As sometimes happens, Mayor Ronnie had some thoughts and resources prepared for our appointment, and then, all of a sudden he knew that something else had moved into the “Plan A” slot for this edition. It puzzled him somewhat to be revisiting the necessity of knowing the Constitution of the United States of America, seeing as just two weeks ago, the Daughters of the American Revolution had given a wonderful Constitution Day presentation in the newly refurbished McCandless Hall on the ASU campus.
By all accounts, it would appear that the understanding of the Constitution and the Bill of Rights is alive and well in Athens, AL, and for the most part, that is true. At many public functions there are free copies of both the Declaration of Independence and the Constitution is available to anyone who wants one. They are provided by such organizations as The Heritage Foundation, the DAR, Hillsdale College, and the Alabama Policy Institute, and will fit in your pocket or pocketbook.
So, why the Mayoral concern about our kids knowing the founding documents of our country? I think it can be best described by former President George W. Bush when he said in his first Inaugural Address:
“America has never been united by blood or birth or soil. We are bound by ideals that move us beyond our backgrounds, lift us above our interests, and teach us what it means to be citizens. Every child must be taught these principles. Every citizen must uphold them. And every immigrant, by embracing these ideals, makes our country more, not less, American.”
“Every child must be taught these principles.” Which principles? Those laid down by the Declaration of Independence, the Constitution, and the Bill of Rights. We put on our former teacher hats for a moment and discussed the readily available level of understanding of “the principles” amongst kids we had taught, and here is what we concluded. It is not enough to have a functional familiarity with the documents, the true skill comes with knowing how and why they work, and wrestling with them as they are applied to our lives, locally, on the state level, and nationally. This could be illustrated by how well we all know the Lord’s Prayer or the Pledge of Allegiance, and yet sometimes “check out” and say them like we are robots. But what happens when we connect with their truth? Lots.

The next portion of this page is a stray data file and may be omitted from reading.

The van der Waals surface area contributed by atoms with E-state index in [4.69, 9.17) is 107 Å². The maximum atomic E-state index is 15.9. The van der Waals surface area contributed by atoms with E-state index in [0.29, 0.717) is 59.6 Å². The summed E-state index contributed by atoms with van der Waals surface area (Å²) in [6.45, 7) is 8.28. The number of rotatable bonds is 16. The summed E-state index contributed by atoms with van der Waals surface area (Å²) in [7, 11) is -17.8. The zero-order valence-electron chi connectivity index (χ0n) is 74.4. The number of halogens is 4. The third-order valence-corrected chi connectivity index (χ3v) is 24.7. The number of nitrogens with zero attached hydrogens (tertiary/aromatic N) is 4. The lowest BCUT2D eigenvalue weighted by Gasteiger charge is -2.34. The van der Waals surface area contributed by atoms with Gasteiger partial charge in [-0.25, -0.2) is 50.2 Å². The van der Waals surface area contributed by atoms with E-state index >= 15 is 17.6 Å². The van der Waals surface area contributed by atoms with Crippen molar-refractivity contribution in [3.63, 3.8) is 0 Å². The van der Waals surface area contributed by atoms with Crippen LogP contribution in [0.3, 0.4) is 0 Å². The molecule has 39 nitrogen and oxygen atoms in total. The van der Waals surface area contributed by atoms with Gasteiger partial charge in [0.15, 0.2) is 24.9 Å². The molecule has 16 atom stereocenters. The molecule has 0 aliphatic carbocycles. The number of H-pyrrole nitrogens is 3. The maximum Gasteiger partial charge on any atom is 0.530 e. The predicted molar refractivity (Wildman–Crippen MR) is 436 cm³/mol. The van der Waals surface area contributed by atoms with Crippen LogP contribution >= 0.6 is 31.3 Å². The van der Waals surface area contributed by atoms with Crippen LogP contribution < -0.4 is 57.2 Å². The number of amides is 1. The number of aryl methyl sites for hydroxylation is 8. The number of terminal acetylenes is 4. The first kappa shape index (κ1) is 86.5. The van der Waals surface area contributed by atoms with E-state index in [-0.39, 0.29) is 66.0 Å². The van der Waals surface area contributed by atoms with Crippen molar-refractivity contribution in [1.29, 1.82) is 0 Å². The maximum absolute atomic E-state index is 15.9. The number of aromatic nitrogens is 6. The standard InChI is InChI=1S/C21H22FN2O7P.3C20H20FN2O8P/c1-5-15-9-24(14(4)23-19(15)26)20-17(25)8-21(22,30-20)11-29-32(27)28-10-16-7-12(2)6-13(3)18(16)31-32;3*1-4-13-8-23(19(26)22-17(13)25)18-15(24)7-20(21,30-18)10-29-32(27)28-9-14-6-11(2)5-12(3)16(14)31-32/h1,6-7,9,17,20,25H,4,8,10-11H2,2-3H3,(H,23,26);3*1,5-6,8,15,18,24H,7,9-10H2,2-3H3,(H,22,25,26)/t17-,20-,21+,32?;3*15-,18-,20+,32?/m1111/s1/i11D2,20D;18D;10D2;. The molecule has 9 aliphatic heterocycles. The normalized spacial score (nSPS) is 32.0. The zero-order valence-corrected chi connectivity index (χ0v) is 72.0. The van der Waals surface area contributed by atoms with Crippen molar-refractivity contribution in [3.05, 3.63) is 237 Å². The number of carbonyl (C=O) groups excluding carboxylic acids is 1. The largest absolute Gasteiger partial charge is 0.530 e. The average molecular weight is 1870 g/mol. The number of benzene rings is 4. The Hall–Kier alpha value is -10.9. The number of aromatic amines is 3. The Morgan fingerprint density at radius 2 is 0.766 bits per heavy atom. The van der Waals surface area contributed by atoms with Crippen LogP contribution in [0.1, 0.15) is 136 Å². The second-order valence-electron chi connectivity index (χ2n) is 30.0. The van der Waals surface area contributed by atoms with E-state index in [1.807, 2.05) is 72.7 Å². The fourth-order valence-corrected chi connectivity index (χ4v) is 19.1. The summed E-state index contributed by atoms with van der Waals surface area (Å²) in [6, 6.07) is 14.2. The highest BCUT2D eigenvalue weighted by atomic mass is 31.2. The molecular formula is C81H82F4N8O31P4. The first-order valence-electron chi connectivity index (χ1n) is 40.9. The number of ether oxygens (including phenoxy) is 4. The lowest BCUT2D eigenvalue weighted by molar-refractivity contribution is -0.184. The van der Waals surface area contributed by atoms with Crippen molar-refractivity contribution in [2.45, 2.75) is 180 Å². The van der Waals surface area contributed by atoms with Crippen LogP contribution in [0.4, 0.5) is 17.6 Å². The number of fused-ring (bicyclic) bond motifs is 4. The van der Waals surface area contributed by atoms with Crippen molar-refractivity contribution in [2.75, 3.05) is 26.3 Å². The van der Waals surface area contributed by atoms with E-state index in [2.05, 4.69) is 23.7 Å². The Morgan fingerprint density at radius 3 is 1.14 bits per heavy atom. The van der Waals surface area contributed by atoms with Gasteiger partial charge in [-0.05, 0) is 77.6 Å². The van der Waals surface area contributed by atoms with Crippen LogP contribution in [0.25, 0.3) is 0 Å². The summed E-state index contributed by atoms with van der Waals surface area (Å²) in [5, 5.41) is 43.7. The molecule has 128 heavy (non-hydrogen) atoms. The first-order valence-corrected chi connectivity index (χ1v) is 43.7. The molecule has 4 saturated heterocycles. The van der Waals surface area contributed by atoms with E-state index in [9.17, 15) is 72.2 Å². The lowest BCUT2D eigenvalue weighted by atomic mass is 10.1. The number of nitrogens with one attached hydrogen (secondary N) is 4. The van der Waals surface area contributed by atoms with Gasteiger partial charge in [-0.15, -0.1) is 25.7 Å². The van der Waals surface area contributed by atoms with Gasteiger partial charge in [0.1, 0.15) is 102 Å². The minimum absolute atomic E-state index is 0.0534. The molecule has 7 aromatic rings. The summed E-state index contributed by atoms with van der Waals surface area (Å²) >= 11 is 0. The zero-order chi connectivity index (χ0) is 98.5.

“People are struggling with mistrust,” he said, “and to an extent that is understandable. If you have leaders who are not upholding the Constitution, you can expect nothing else.” And, I might add, if you have leaders who don’t even know the Constitution, it unfortunately falls upon the informed populace to speak truth to power. What, then, is the “intergenerational pact?” It is the understanding that the deep imprinting of the brilliance of the Founders swings both ways. Adults need to teach it, kids need to truly internalize it, not just regurgitate it, and bless their elders with their conclusions.
This year, as the Mayor and those who help him with the Mayor’s Youth Commission gear up for teaching our kids about life, local and state government, as well as what makes a city work well, there is going to be a new emphasis on the Constitution. They won’t just be mouthing words, but, as Mayor Ronnie read to me from his own pocket version of that blessed document—“We hold these truths to be self evident….” is going to be a serious part of what makes both Ronnie and our kids roll.
By: Ali Elizabeth Turner